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Friday, February 22, 2019  Spokane, Washington  Est. May 19, 1883
Fog 29° Fog

Fighting Irish Show Huskies A Devil Of A Time

And to think, this destination was previously thought to be accessible only by handbasket.

Not that it matters how the Washington Huskies got into hell, but only whether they can get the hell out.

Yes, this is hell. Don’t be fooled by all the fellows in funny collars, or the saintly mosaic on the side of the library.

And don’t be fooled by the score: Notre Dame 54, UW 20. It wasn’t that close.

The levels of purgatory are a labyrinth, to be sure, though the Huskies certainly got to the bottom of it Saturday.

To be a guest here is both an honor and a curse. You cannot just tiptoe through the lore, you must be bludgeoned by it - and, indeed, people queue up for the privilege. Three hours before kickoff, the line is 200 deep - to get into the bookstore. Out on I-90, business is similarly brisk at that most dignified of memorials, the Knute Rockne Travel Plaza.

You will be Knuted and Gippered and Touchdown Jesused to death. Your football program will lose all comparisons of grandeur and graduation rates and usually the game, too. You’d prefer, however, that the heinie kicking be confined to diplomas.

Well, too bad for Washington.

“They killed us,” said guard Bob Sapp. “They all played like All-Americans. I guess you should expect that from Notre Dame.”

Everyone does. That’s why quarterback Ron Powlus, who is merely damn good, has come to be regarded as such a profound disappointment.

He didn’t disappoint Saturday. He threw just 12 passes and three of them went for touchdowns and hardly anyone noticed that he was even suited up.

“The line of scrimmage is your lifeline,” said UW coach Jim Lambright, “and we lost that on both sides of the ball.”

Lost it early. Lost it often.

On Notre Dame’s second offensive snap, tailback Autry Denson took a handoff from Powlus and zipped through a hole bulldozed by guard Jeremy Akers and fullback Marc Edwards and into the end zone 33 yards away. The rest of the afternoon was just a variation on that theme.

The Irish rushed for 397 yards and totaled 650. Husky records regarding such generosity go back only to 1978, but there is nothing to approach this.

When the Irish offense had to stop to catch its breath, the defense tagged in to apply its own variety of body slams and step-over toe holds. They stunted and blitzed freshman quarterback Brock Huard - first to the point of distraction, then to the point of concussion. He left in the third quarter and even 2 hours later had to be helped to the team bus, leaving Shane Fortney and his tender knee to try and keep things respectable.

It didn’t work. Only an impossible fourth-down catch by Jerome Pathon and a couple of ND fumbles in the second quarter allowed for any hope, and it was fool’s gold. The Huskies were getting beat up. Sapp limped off with his left knee wrapped. Defenders Jason Chorak and Jermaine Smith had their arms in sling.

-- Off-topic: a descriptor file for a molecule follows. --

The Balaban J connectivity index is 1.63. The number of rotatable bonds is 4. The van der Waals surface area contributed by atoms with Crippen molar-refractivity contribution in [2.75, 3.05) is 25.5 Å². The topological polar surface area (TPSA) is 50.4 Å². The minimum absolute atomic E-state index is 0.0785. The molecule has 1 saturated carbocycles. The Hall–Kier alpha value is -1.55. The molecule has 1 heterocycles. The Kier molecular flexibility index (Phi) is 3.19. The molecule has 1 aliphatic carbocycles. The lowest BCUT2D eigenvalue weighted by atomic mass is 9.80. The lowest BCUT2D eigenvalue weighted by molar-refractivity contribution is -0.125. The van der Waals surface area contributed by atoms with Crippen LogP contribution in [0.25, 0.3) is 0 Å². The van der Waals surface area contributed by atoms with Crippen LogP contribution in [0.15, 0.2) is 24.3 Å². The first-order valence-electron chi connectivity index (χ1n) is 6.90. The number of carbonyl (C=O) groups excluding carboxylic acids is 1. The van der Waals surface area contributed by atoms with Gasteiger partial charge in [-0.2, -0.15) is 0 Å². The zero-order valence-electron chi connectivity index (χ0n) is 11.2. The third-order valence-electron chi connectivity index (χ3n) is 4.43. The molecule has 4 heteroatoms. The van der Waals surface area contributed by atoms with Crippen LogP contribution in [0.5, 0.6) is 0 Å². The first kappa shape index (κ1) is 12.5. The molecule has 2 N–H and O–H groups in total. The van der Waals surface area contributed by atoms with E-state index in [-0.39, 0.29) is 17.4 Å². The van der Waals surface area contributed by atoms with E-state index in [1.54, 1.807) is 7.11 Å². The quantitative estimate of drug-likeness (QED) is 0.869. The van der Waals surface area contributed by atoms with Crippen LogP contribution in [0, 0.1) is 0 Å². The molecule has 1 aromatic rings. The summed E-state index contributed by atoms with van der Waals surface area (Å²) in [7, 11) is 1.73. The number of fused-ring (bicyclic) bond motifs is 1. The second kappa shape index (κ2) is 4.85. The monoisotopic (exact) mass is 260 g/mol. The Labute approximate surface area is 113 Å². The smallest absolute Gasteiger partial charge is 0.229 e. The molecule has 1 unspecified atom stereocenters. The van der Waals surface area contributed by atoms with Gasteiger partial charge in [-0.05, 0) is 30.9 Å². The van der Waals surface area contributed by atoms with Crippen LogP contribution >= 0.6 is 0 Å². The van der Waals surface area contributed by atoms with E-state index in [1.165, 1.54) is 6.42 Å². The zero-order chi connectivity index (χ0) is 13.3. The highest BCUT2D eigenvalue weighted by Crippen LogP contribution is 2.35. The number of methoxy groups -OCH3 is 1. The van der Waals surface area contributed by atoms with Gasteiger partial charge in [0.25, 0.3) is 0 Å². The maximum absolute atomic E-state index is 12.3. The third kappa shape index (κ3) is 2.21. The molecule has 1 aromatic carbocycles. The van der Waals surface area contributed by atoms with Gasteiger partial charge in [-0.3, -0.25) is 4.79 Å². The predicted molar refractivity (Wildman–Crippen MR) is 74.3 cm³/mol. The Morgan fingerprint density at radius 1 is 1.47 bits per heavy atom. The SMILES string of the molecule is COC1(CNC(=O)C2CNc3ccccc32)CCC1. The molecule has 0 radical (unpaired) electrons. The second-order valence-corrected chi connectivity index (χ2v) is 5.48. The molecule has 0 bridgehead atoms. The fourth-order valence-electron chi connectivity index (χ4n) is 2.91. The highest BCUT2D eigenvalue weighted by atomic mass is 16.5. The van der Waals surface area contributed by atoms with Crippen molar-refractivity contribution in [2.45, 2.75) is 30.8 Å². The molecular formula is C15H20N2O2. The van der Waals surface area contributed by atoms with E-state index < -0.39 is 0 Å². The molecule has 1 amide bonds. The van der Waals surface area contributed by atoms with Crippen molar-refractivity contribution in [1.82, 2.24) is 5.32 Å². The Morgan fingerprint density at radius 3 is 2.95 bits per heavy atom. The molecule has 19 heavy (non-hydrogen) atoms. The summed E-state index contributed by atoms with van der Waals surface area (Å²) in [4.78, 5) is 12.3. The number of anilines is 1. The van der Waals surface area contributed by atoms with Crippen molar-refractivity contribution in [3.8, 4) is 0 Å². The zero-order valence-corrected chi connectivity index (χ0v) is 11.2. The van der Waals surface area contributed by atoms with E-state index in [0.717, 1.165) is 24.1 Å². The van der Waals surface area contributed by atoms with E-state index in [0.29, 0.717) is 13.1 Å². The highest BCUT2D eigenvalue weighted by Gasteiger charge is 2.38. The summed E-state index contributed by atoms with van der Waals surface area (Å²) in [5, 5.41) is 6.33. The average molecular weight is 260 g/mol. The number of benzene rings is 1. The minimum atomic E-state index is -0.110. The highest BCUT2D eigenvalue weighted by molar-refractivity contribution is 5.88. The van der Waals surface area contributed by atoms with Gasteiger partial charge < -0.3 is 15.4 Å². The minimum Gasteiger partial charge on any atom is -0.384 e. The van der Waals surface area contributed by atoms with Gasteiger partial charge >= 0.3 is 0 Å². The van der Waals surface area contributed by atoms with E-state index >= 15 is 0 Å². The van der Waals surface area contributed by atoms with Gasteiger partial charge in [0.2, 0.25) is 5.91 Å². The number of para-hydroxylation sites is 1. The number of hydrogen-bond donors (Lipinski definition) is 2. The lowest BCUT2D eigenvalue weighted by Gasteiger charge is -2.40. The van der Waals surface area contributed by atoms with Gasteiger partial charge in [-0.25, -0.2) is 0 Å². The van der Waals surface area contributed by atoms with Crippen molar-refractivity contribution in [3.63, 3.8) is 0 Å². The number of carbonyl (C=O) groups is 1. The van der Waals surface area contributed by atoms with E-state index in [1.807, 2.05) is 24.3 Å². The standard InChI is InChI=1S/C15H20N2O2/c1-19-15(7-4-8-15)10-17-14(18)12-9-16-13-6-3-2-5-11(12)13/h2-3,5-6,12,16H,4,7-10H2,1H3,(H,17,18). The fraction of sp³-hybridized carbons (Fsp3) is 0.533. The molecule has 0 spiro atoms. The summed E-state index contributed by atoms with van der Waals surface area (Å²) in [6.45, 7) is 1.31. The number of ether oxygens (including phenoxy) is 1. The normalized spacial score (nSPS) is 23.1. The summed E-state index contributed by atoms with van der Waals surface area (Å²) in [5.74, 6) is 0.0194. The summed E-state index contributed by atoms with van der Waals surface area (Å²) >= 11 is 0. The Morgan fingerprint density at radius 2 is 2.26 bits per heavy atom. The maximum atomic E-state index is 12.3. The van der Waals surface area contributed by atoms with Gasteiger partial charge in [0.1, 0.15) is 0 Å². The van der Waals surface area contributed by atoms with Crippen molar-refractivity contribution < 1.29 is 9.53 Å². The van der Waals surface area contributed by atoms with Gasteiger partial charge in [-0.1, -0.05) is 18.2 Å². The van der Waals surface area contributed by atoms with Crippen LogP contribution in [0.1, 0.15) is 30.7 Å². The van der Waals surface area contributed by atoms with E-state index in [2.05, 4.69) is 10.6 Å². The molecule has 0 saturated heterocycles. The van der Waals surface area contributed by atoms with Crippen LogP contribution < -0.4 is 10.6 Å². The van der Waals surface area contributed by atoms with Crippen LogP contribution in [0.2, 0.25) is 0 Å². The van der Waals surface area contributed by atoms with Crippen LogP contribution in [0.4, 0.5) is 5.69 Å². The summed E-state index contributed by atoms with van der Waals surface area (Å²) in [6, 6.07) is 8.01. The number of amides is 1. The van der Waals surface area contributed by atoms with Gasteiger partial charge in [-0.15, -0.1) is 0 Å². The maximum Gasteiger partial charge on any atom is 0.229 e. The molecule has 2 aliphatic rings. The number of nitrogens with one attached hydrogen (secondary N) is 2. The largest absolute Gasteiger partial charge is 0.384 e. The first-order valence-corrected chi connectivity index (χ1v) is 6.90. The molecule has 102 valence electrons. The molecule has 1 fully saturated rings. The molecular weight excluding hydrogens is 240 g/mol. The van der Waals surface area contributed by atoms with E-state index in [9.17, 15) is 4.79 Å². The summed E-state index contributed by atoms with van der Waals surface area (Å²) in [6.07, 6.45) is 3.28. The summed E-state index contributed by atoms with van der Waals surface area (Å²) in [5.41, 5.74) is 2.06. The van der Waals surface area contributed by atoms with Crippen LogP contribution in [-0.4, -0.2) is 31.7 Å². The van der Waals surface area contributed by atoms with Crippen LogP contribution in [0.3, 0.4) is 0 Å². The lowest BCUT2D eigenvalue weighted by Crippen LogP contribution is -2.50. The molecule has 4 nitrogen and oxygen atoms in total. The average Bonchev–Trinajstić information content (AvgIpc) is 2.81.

Beat up and lit up

No Husky team had given up 54 points since 1973, when a truly awful 2-9 outfit did it three times.

This team is not truly awful, but neither is it on the brink of greatness.

“I think this gives us a proper sense of where we stand nationally,” said Lambright.

Which, this week, was five spots behind the 11th-ranked Irish in the polls, once again reduced to pulp fiction.

Fortney, however, would like to believe the score says more about the Irish than about the Huskies.

“I think they’re one of the best teams we’ve ever faced,” he said. “Maybe not their skill players, but in the trenches they’re great. I went in there, trying to make something happen by scrambling, and twice I get run down from behind by defensive linemen. Sure, I have a bad wheel, but they’re pretty good.

“You don’t see teams that big and physical (in the Pac-10). Usually, the only team like that is us.”

Well, assigning value is always tricky.

Two years ago, the Huskies marched into Miami and manhandled one of college football’s premier programs in one of those statement games - though it eventually became clear that those ‘Canes had slipped substantially.

Now, the Huskies are the manhandlees. Yes, they are still very much Rose Bowl wannabes, but that says more about the state of the Pac-10 - which by way of national resume continues to cling to Arizona State’s upset of Nebraska and not much else.

“I guess we’ll just have to take our frustrations out on UCLA,” said Sapp, perhaps not aware that Bruins had just hit one to the warning track against ASU.

In truth, the Huskies didn’t know what to feel.


“You never want to say that,” said linebacker John Fiala. “I’m not embarrassed. I’d be embarrassed if this team quit and gave up. This team didn’t roll over and die.”

Nope. But they’d better hope there’s life after hell.

You can contact John Blanchette by voice mail at 459-5577, extension 5509.

, DataTimes The following fields overflowed: CREDIT = John Blanchette The Spokesman-Review

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